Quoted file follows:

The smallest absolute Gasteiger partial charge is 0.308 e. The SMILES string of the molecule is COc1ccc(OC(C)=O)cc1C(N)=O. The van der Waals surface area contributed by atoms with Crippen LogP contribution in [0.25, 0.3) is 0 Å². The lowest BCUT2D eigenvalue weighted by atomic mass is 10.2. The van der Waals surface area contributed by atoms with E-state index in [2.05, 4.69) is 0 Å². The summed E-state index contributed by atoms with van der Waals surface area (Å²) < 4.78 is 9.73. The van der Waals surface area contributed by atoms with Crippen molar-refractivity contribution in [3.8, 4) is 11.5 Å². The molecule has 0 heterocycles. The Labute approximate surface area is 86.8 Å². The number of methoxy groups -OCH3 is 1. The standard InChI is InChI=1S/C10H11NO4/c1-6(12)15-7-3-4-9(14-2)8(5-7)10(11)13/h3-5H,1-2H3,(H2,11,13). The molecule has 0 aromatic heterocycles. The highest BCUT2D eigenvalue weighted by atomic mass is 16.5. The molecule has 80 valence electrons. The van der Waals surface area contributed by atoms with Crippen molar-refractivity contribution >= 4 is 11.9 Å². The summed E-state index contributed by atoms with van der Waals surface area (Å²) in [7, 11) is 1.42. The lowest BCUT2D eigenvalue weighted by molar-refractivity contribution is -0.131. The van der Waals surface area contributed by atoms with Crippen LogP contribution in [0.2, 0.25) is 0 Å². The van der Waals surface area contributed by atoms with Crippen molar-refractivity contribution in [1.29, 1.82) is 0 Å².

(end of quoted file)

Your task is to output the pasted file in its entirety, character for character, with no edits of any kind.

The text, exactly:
The smallest absolute Gasteiger partial charge is 0.308 e. The SMILES string of the molecule is COc1ccc(OC(C)=O)cc1C(N)=O. The van der Waals surface area contributed by atoms with Crippen LogP contribution in [0.25, 0.3) is 0 Å². The lowest BCUT2D eigenvalue weighted by atomic mass is 10.2. The van der Waals surface area contributed by atoms with E-state index in [2.05, 4.69) is 0 Å². The summed E-state index contributed by atoms with van der Waals surface area (Å²) < 4.78 is 9.73. The van der Waals surface area contributed by atoms with Crippen molar-refractivity contribution in [3.8, 4) is 11.5 Å². The molecule has 0 heterocycles. The Labute approximate surface area is 86.8 Å². The number of methoxy groups -OCH3 is 1. The standard InChI is InChI=1S/C10H11NO4/c1-6(12)15-7-3-4-9(14-2)8(5-7)10(11)13/h3-5H,1-2H3,(H2,11,13). The molecule has 0 aromatic heterocycles. The highest BCUT2D eigenvalue weighted by atomic mass is 16.5. The molecule has 80 valence electrons. The van der Waals surface area contributed by atoms with Crippen molar-refractivity contribution >= 4 is 11.9 Å². The summed E-state index contributed by atoms with van der Waals surface area (Å²) in [7, 11) is 1.42. The lowest BCUT2D eigenvalue weighted by molar-refractivity contribution is -0.131. The van der Waals surface area contributed by atoms with Crippen LogP contribution in [0.2, 0.25) is 0 Å². The van der Waals surface area contributed by atoms with Crippen molar-refractivity contribution in [1.29, 1.82) is 0 Å².